“With this differences being so complex and common, how do you fix it?”

“Sometimes you have to beat something to get it fixed. You know, right now, when people attack Islam, they are not attacking whether they are in a certain school of thought or what your fiqhi opinion is. They are treating you as a whole. The good news I’ve been seeing, in the past year or so, there is a larger effort to unite. This may be the hiqma of Allah. There’s an old saying, ‘When you beat a rug, the beating is not for the rug, but to get the dust out’. Sometimes, we have to go through these trying times to get the dust out of our relationship and hopefully, we will realize that our fiqhi differences are minor compared to just being a Muslim.”

“You mentioned the youth; with all this going on, they see Muslims are divided and powerless. How do we reach out to them?”

“In fact, youth is not only our (Muslim’s) problem; I can tell you that for sure. I have sat in many interfaith dialogues, and for every denomination, the youth are a challenge. Remember the youth, particularly of our time, are a youth that come with a new reality that the generation before did not have. The level of communication and social media, the dot com age, the twitter age, everything else. They are in a different momentum. There is a lot of concern. One of the things we can do is, as the imam or khatib of islamic centers, focus on programs that bring the youth to the Masjid. Many masjids are like a ‘back home’ environment where you come, pray, listen to a dars (speech) and walk out. That phenomenon has to change; the youth have some empowerment and have a viewpoint, which they (the masajid) never listen to. They need to be represented and acknowledged so that they can come and get attached. One of the amazing things is that, even youth that memorize the entire Qur’an are also running away from the masjid, unfortunately. It means that the masjid has to get their act together.”

“You mentioned social media; it is true that the home has become a place for social media. What is the advice for the parents on making the house a single unit and teaching their family?”

“As parents, communicating with children and showing respect to their children is the first step. Children must feel they have some parent which oversees them, befriends them and talks to them. If we look at our generation, parents were the center of everything because they spent time with them for everything. If parents also become a part of the social media environment, how will they make their house a foundation. They need to sit together and talk about things of value; talk about something that affects all of us: What they learned at school today or something they can share with the rest of the family. Unless we can open up the conversation, the home becomes a hotel where people come to eat and drink and sleep. The home has to be rectified. Allah says, ‘O you who believe; save yourselves and your family from the hellfire whose fuel is men and stones’. So you have to do that. Parenting is not something you can outsource. If you let smartphones and social media parent your children, that is who they will listen to. Unless we get back to basics, there is nothing we can do.”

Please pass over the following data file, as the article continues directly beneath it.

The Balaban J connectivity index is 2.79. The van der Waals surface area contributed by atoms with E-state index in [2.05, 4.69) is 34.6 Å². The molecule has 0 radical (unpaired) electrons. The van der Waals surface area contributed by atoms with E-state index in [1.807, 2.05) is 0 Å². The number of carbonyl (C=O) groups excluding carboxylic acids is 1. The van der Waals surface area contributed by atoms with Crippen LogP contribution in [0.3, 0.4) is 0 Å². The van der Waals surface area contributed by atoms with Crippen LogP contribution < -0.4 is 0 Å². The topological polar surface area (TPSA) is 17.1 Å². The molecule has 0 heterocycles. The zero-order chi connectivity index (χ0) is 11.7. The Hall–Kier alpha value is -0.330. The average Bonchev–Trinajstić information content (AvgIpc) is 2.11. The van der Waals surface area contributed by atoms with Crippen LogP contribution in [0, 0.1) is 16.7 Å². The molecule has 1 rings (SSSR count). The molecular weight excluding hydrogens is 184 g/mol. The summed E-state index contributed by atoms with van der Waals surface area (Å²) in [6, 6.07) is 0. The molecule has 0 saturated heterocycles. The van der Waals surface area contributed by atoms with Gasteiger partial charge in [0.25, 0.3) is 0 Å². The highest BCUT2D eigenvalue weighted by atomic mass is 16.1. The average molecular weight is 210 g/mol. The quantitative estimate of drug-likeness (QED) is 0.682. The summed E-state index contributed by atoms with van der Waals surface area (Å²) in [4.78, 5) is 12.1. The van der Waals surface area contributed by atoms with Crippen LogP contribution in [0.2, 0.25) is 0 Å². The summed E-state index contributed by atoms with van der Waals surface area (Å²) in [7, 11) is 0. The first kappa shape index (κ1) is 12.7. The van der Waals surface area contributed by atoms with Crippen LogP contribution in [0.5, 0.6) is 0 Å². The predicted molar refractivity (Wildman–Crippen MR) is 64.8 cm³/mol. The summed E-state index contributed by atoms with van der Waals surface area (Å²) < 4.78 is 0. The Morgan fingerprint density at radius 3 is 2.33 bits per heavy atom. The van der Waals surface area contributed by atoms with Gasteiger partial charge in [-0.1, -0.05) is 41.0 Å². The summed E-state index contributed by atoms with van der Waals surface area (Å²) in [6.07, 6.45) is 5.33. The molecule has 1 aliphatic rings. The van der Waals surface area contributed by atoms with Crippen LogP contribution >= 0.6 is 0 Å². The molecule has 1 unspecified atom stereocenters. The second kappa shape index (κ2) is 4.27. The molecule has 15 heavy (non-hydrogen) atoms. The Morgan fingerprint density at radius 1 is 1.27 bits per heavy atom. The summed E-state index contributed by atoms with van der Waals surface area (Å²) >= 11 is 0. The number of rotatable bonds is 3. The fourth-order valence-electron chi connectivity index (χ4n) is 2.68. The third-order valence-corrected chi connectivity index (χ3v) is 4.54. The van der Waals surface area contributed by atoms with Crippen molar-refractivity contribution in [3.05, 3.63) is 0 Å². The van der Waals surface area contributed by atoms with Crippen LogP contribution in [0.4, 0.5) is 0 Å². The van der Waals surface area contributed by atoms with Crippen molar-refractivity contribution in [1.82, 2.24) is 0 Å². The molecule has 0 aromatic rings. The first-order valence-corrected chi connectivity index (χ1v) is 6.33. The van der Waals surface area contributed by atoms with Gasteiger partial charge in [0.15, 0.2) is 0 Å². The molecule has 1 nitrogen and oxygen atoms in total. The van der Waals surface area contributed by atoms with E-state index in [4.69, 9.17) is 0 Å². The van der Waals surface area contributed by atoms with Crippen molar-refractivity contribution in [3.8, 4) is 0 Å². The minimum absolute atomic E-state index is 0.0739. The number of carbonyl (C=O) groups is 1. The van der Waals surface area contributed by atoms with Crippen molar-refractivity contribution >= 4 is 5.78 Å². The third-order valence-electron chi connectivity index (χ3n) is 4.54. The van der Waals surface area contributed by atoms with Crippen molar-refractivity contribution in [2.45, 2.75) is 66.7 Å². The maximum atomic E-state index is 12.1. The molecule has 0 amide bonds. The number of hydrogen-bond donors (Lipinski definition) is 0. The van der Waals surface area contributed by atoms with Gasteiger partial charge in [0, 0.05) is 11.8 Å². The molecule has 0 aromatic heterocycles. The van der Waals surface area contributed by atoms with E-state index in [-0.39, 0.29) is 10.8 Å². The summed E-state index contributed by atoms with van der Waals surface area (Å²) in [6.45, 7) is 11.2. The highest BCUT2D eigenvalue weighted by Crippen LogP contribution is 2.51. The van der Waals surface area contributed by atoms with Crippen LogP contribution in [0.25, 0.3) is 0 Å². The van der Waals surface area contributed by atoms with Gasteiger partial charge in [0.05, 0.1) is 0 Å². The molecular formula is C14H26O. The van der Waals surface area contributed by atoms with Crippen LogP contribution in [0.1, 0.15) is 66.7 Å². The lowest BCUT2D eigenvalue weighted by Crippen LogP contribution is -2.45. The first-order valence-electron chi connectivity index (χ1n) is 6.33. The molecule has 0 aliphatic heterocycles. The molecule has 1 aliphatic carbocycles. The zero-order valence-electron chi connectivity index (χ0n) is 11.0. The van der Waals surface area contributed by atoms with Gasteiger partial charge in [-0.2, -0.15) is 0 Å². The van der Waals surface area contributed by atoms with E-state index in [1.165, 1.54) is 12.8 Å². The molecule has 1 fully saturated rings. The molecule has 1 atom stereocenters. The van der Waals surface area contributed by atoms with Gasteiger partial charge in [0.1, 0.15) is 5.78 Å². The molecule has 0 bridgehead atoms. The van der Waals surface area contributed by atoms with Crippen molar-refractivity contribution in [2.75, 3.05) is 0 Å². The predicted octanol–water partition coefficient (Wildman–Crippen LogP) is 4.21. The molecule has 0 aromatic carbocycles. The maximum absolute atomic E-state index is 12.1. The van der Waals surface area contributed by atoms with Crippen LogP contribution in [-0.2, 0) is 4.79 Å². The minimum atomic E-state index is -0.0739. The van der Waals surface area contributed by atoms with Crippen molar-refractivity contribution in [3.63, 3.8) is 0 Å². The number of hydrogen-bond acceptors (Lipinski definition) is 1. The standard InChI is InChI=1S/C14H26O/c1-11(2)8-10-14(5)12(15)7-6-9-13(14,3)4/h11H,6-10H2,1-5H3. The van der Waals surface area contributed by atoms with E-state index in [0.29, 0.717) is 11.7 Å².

“What would you advice to the masjid management?”

“I think the board members have to realize, it is a big responsibility to sit on the masjid board. I don’t think they realize how big of a responsibility it is. In those circumstances, the imams don’t much impact in sending that message to them. In this case, it becomes a matter of employer and employee; so they’re afraid to challenge them like that. Somehow, whether through AMJA, ICNA or ISNA, we need an overhaul of the philosophical and ideological base of the masjid. Leaders who take up the role, do you think anybody cares who president or not. Do you think it matters to anyone outside that you are president? So, we have to throw all of that off of our shoulder and work closely between the imam on how to fix the community. I have seen this and I think that, if the imam and board are working in sync, the community grows. That way you can achieve a lot, as far as youth, the community, insecurity and the alleviating fears.”